Defeated, I kept plodding along the coast…
For all that Muasdale had failed to furnish me with snacks, it did mark roughly the midpoint between Campbeltown and Tarbert, which would be my destination for tomorrow. It also meant I had just four miles left to go.
After the first of those miles, I came to A’ Chleit (‘the reef’) a low, rocky headland jutting out to sea. Upon it stood a couple of houses and the parish church. This was built in the late 18th century to replace Killean Church, which by then had fallen badly into disrepair.
North Beachmore Farm
I would encounter what was left of Killean Church further up the road. But first, I had to pass North Beachmore Farm where something seemed off about their sheep.
Oh all right, yes, it’s an alpaca. North Beachmore has several, which it farms for their wool and also uses for ‘alpaca trekking’ which appears to basically involve tourists paying to take them for a walk. And why not? For all that they have swapped the Andean highlands for the Scottish ones, and that these particular alpacas are about 3000 m closer to sea level than they’d normally expect, they are apparently doing just fine.
There are some potential issues, such as bracken being poisonous to alpacas when anywhere on Kintyre that’s not an actual bog sprouts the stuff to head height in the summer, but otherwise being on the wrong side of the world doesn’t seem to bother them much at all.
The alpacas hadn’t actually been all that unexpected, as I’d seen a notice about the alpaca trekking while I was in Glenbarr. As such, I regarded them with equal nonchalance to that with which they regarded me and then went on my way.
This carried me in time to Killean, a village built beside a twelfth century church that now stands in ruins, having fallen into disrepair and been abandoned in 1700. The name Killean is thought to derive from St Killian, an Irish missionary, though the church can also claim the later patronage of one of Somerled’s grandsons — Ruari — in 1222.
Its graveyard contains many old carvings.
The Killean Estate developed over time and was bought in 1873 by James MacAlister Hall (1823-1904), who had made his fortune in India with the British-India Steam Navigation Company.
MacAlister Hall had the estate’s main house refurbished but during the finishing touches in 1875 it caught fire and burnt down. Dismayed as he must have been, MacAlister Hall was not defeated and he promptly had a new house constructed, designed by the architect John Burnet (1814-1901) and refined by the latter’s son, John James Burnet (1857–1938).
Born in Campbeltown, MacAlister Hall also had JJ Burnet design that town’s library and museum in 1898; his brother Peter was the tenant of Torrisdale Castle.
Killean Home Farm
My route didn’t take me within sight of the house, which is in the Scottish baronial style, but I did pass the Category B listed Killean Home Farm dating from the same time.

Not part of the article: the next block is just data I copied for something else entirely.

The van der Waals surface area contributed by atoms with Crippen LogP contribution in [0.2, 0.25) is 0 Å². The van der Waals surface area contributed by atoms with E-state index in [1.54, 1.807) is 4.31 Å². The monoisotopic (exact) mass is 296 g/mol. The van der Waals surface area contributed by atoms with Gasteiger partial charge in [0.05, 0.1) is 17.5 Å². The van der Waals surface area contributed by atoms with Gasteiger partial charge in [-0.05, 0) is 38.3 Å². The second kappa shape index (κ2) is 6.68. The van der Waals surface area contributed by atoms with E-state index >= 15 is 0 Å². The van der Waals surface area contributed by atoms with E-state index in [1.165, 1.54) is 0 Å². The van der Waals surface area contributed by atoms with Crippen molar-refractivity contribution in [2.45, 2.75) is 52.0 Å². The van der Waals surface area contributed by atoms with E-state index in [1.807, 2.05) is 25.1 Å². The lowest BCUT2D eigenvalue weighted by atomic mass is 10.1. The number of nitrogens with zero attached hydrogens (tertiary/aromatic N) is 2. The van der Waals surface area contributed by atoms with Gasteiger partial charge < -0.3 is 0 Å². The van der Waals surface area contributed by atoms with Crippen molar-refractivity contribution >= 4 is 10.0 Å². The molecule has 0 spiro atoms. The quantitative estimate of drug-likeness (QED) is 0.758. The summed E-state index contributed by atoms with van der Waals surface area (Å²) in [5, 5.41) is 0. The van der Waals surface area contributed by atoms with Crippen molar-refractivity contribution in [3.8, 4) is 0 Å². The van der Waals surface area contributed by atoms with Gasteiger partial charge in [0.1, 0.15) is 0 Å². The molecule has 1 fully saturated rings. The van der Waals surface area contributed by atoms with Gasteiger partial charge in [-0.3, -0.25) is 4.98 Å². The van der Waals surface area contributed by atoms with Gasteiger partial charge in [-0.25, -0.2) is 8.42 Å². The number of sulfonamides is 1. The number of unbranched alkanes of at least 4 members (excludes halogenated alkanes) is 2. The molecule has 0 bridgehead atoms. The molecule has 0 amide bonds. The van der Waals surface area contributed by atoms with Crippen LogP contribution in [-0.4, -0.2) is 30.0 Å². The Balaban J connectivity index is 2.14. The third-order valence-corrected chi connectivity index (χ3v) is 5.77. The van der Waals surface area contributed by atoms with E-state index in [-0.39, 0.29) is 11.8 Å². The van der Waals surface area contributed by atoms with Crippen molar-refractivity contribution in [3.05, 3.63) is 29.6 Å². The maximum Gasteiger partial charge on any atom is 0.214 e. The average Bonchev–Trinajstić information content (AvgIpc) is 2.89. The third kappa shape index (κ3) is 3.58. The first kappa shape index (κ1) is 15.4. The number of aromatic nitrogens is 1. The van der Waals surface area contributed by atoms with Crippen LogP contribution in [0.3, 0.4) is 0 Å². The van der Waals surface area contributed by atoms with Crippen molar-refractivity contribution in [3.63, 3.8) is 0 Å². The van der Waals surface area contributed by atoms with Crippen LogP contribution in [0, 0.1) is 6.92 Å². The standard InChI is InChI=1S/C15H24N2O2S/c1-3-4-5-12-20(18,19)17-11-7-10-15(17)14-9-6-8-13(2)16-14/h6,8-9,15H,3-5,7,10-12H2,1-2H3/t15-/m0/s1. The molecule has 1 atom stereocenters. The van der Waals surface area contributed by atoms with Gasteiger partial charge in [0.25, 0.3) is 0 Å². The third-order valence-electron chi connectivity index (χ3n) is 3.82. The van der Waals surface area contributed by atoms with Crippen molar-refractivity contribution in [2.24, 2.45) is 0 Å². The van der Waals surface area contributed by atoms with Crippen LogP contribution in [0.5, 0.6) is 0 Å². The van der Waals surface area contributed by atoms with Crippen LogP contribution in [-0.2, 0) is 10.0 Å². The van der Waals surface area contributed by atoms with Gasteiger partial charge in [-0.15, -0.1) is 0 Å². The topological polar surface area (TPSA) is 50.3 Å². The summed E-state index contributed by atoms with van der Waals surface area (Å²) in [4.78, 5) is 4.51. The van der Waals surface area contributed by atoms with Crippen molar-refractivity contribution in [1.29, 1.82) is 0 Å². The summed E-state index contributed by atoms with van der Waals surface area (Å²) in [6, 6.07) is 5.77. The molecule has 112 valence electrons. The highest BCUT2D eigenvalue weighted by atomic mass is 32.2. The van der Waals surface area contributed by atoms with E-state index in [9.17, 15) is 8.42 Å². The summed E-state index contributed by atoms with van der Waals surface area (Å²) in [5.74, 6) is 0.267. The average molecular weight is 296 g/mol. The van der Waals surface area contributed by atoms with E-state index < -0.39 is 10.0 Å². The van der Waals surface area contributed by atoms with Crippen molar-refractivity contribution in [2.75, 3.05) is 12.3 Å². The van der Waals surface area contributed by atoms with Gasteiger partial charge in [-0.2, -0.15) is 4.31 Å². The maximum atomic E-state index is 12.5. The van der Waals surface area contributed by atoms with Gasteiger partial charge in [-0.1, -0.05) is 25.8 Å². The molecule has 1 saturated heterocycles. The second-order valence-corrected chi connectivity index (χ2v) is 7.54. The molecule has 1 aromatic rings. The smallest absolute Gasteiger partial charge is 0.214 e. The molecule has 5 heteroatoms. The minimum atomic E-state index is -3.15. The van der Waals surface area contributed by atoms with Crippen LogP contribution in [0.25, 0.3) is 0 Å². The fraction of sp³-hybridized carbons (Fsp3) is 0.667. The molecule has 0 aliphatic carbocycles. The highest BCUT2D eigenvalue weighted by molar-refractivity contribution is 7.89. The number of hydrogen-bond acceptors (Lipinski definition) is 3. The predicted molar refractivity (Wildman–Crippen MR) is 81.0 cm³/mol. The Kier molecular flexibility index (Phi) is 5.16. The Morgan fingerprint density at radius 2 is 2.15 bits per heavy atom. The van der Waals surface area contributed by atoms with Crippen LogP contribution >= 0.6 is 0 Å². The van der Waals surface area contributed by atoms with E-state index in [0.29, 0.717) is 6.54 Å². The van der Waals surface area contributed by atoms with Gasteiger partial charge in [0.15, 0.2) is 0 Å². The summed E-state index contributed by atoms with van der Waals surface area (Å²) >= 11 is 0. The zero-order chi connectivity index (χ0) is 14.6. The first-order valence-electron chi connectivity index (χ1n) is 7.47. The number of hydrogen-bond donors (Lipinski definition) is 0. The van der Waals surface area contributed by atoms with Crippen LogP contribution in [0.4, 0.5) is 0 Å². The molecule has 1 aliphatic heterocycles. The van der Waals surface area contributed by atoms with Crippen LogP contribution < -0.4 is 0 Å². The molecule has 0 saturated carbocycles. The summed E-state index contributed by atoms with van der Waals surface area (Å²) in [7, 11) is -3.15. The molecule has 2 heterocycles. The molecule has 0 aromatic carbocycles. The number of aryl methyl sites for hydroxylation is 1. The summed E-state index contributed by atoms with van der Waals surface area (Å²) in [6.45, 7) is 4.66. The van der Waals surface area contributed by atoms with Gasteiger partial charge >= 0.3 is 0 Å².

Bought by new owners in 2016, the estate remains a working farm with both Highland cattle and Aberdeen Angus.
A stone’s throw from Killean Home Farm are the Dolls’ Houses, designed by JJ Burnet as estate housing in the Arts & Craft style. Now holiday accommodation, they are A-listed but for my money they’re trying a bit too hard to be lovely.
The ruined cottage above is in a place that was marked on late Victorian Ordnance Survey maps as the hamlet of Tayintruain with four or five houses but today comprises one extant house — Cruachan — and this ruin. Cruachan occupies the land of two of the previous cottages.
A Cunning Plan
I was now about half a mile from Tayinloan and a mile from the actual end of my walk, which would be Tayinloan’s ferry slipway for I had realised, when planning my walk, that the nearest convenient hotel was actually on Gigha.
I knew that the ferry was hourly and that the last one was at six o’clock. Consequently I’d aimed for five, to give myself some leeway. As it was, I’d made really good time and it was starting to look like I might even make the one at four.
I arrived in Tayinloan (Taigh an Lòin, ‘house by the pond’) shortly after the ferry had left. This small village is the gateway to Gigha and has long been the island’s mail collection point. Unlike so many other villages of its size, Tayinloan retains a post office, which doubles as the general store.
In accordance with the general rules of the universe it was, of course, shut when I got there.
As befits a village on both the main route to Gigha and to Campbeltown in the south, Tayinloan used to boast various other facilities, such as a mill, bakery, smithy and even a hotel but all have sadly vanished.
Something else long-vanished is Largie Castle, which was actually a house designed by the architect Charles Wilson (1810-1863) whose work was primarily in Glasgow. His client was Augustus Moreton Macdonald (1804-1862), who was an earl’s son, a Whig politician and an advocate of homeopathy.
Later, of course, Largie Castle would be enjoyed by an Archbishop of York before its demolition in 1958.
I made my way through Tayinloan and down the road to the ferry.
My map, revised in 2015, still showed two piers in Tayinloan despite one having been demolished in 2012. The other, which was improved at the time, still serves the ferry but started out as the landing stage for puffer steamships delivering coal to the area.
The ferry slipway is served by a handy café and, having got there, I could sit back and relax while waiting for the next ferry.
This time: 16 miles
Total since Gravesend: 2,913 miles